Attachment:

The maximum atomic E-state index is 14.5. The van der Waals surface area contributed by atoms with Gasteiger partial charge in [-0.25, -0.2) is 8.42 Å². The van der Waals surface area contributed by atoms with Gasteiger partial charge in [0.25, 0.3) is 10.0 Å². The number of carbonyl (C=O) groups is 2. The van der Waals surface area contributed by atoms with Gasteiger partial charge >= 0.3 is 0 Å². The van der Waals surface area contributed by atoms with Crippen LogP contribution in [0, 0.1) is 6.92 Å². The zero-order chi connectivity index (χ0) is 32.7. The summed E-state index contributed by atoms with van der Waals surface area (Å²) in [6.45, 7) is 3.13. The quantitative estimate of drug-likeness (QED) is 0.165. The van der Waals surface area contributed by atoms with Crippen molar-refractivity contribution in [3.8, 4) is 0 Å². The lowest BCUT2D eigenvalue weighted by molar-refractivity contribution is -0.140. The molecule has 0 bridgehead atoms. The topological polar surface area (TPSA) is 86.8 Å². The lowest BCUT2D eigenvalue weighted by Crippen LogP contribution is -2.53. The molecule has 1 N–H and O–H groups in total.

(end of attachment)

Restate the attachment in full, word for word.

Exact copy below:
The maximum atomic E-state index is 14.5. The van der Waals surface area contributed by atoms with Gasteiger partial charge in [-0.25, -0.2) is 8.42 Å². The van der Waals surface area contributed by atoms with Gasteiger partial charge in [0.25, 0.3) is 10.0 Å². The number of carbonyl (C=O) groups is 2. The van der Waals surface area contributed by atoms with Gasteiger partial charge >= 0.3 is 0 Å². The van der Waals surface area contributed by atoms with Crippen LogP contribution in [0, 0.1) is 6.92 Å². The zero-order chi connectivity index (χ0) is 32.7. The summed E-state index contributed by atoms with van der Waals surface area (Å²) in [6.45, 7) is 3.13. The quantitative estimate of drug-likeness (QED) is 0.165. The van der Waals surface area contributed by atoms with Crippen molar-refractivity contribution in [3.8, 4) is 0 Å². The lowest BCUT2D eigenvalue weighted by molar-refractivity contribution is -0.140. The molecule has 0 bridgehead atoms. The topological polar surface area (TPSA) is 86.8 Å². The lowest BCUT2D eigenvalue weighted by Crippen LogP contribution is -2.53. The molecule has 1 N–H and O–H groups in total.